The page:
Factors associated with allergic rhinitis in colombian subpopulations aged 1 to 17 and 18 to 59 Academic Article

abstract

  • © 2016, AMC. All rights reserved.Background: Several studies have shown variations in the prevalence of allergic rhinitis (AR) around the world, and different potential predisposing factors. More studies are needed on risk factors, specifically in developing countries. This study explored the association of several factors and AR among urban residents in six cities of Colombia. Methodology: A cross-sectional study and a nested case-control study were carried out between 2009 and 2010 involving two Colombian subpopulations: children/adolescents and adults. Cases were affirmative respondents to “In the past 12 months, have you (or your child) had a problem with sneezing or a running or blocked nose, when you (or your child) did not have a cold or the flu?” “Controls” were subjects who never had been diagnosed with asthma, AR or atopic eczema by a physician, and whom did not report any symptoms in the past twelve months. Weighted logistic regression was used to assess the association of different factors with case/control status. Results: Factors associated with AR in children/adolescents were family history of AR, acetaminophen consumption and high socioeconomic status. Among adults, family history of asthma, AR and atopic eczema, and cetaminophen consumption were associated with AR. Consumption of cereals among children/adolescents and eating eggs among adults showed protective associations. Conclusions: Our findings suggest the presence of previously unknown cultural, environmental and family factors associated with the presence of AR in Colombia.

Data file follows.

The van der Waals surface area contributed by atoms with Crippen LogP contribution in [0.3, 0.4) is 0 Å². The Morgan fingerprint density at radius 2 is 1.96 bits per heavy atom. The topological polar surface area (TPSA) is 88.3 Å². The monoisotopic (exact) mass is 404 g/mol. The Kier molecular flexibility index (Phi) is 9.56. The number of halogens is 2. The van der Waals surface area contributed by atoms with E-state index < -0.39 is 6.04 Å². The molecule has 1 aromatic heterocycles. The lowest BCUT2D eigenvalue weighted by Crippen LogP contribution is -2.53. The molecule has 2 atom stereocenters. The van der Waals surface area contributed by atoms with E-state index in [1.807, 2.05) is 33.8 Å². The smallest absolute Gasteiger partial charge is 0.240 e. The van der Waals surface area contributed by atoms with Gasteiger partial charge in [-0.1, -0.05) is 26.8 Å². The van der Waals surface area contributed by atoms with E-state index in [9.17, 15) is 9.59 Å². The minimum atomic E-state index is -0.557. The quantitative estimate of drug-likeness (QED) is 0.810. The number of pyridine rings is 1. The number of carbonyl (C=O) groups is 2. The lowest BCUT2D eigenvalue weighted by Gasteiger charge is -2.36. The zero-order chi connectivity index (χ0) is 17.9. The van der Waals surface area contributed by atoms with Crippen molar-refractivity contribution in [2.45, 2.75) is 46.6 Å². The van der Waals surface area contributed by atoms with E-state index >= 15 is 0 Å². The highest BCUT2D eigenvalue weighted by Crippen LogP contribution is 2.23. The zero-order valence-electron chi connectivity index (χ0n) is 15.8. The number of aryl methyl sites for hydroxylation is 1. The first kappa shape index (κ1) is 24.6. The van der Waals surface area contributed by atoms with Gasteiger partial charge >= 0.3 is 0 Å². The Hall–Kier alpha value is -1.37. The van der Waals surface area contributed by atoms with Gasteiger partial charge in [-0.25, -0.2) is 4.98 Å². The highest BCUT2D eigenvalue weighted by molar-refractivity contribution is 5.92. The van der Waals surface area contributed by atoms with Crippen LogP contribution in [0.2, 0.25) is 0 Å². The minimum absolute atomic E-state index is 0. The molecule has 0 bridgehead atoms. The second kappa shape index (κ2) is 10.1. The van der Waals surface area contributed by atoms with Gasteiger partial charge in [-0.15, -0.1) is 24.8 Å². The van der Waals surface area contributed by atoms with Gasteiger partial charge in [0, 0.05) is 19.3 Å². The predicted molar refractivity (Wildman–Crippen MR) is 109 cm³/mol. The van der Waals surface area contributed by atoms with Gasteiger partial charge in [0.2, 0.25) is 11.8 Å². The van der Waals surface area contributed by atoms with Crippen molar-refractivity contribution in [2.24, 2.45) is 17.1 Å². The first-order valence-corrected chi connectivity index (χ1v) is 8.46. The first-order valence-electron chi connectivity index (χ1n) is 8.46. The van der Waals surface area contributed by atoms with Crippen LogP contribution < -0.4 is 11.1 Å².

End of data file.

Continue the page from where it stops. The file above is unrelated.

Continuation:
publication date

  • 2016/1/1

keywords

  • Acetaminophen
  • Allergic Rhinitis
  • Asthma
  • Atopic Dermatitis
  • Case-Control Studies
  • Causality
  • Colombia
  • Cross-Sectional Studies
  • Developing Countries
  • Eating
  • Edible Grain
  • Eggs
  • Logistic Models
  • Nose
  • Physicians
  • Sneezing
  • Social Class
  • Surveys and Questionnaires

International Standard Serial Number (ISSN)

  • 0300-0729

number of pages

  • 12

start page

  • 56

end page

  • 67